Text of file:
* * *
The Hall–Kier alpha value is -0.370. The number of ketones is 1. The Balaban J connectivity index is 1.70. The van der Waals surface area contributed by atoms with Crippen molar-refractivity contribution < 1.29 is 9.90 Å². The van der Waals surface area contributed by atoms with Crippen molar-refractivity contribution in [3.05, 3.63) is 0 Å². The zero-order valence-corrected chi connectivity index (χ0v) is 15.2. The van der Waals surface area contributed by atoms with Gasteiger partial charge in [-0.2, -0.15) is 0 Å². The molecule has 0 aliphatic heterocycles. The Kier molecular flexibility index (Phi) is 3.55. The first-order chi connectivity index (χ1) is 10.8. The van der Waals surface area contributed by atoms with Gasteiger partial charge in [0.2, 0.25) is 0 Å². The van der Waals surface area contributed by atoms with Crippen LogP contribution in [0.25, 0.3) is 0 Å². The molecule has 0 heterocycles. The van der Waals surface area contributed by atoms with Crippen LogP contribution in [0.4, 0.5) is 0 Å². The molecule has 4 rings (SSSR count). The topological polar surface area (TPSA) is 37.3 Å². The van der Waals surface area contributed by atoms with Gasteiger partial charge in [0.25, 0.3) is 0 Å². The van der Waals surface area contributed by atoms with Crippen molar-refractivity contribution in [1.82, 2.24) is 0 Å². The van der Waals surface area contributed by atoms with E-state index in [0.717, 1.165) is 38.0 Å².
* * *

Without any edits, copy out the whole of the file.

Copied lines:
The Hall–Kier alpha value is -0.370. The number of ketones is 1. The Balaban J connectivity index is 1.70. The van der Waals surface area contributed by atoms with Crippen molar-refractivity contribution < 1.29 is 9.90 Å². The van der Waals surface area contributed by atoms with Crippen molar-refractivity contribution in [3.05, 3.63) is 0 Å². The zero-order valence-corrected chi connectivity index (χ0v) is 15.2. The van der Waals surface area contributed by atoms with Gasteiger partial charge in [-0.2, -0.15) is 0 Å². The molecule has 0 aliphatic heterocycles. The Kier molecular flexibility index (Phi) is 3.55. The first-order chi connectivity index (χ1) is 10.8. The van der Waals surface area contributed by atoms with Gasteiger partial charge in [0.2, 0.25) is 0 Å². The van der Waals surface area contributed by atoms with Crippen LogP contribution in [0.25, 0.3) is 0 Å². The molecule has 0 heterocycles. The van der Waals surface area contributed by atoms with Crippen LogP contribution in [0.4, 0.5) is 0 Å². The molecule has 4 rings (SSSR count). The topological polar surface area (TPSA) is 37.3 Å². The van der Waals surface area contributed by atoms with Gasteiger partial charge in [0.25, 0.3) is 0 Å². The van der Waals surface area contributed by atoms with Crippen molar-refractivity contribution in [1.82, 2.24) is 0 Å². The van der Waals surface area contributed by atoms with E-state index in [0.717, 1.165) is 38.0 Å².